are linked into a network in which any given link between two items exists because it satisfies some condition on the attributes of those items, for example, they share an attribute.
It is more general than the hierarchic approach in the sense that a node can have any number of immediate superiors.
It is also equivalent to the relational approach in descriptive power.
The whole field of data base structures is still very much in a state of flux.
The advantages and disadvantages of each approach are discussed very thoroughly in Date, who also gives excellent annotated citations to the current literature.
There is also a recent Computing Survey[ll] which reviews the current state of the art.
There have been some very early proponents of the relational approach in IR, as early as 1967 Maron and Levien discussed the design and implementation of an IR system via relations, be it binary ones.
Also Prywes and Smith in their review chapter in the Annual Review of Information Science and Technology more recently recommended the DBTG proposals as ways of implementing IR systems.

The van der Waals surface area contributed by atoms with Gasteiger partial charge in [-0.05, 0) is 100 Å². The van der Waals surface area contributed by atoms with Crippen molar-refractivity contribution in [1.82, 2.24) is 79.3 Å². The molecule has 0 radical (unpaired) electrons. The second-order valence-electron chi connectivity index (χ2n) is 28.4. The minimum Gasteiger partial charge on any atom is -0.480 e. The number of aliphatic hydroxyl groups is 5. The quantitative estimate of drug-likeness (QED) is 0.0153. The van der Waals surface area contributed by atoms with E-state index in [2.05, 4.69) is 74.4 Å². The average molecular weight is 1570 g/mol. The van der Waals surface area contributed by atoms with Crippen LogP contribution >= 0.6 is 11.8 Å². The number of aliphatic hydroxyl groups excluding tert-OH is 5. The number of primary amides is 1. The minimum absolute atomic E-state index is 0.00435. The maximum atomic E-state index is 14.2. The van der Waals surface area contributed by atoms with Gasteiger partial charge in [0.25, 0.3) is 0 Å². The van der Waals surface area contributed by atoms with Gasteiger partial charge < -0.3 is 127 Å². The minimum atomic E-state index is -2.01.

Lurking in the background of any discussion of file structures nowadays is always the question whether data base technology will overtake all.
Thus it may be that any application in the field of library automation and information retrieval will be implemented through the use of some appropriate data base package.
This is certainly a possibility but not likely to happen in the near future.
There are several reasons.
One is that data base systems are general purpose systems whereas automated library and retrieval systems are special purpose.
Normally one pays a price for generality and in this case it is still too great.
Secondly, there now is a considerable investment in providing special purpose systems (for example, MARC) and this is not written off very easily.
Nevertheless a trend towards increasing use of data-base technology exists and is well illustrated by the increased prominence given to it in the Annual Review of Information Science and Technology.
A language for describing file structures
Like all subjects in computer science the terminology of file structures has evolved higgledy-piggledy without much concern for consistency, ambiguity, or whether it was possible to make the kind of distinctions that were important.
It was only much later that the need for a well-defined, unambiguous language to describe file structures became apparent.
In particular, there arose a need to communicate ideas about file structures without getting bogged down by hardware considerations.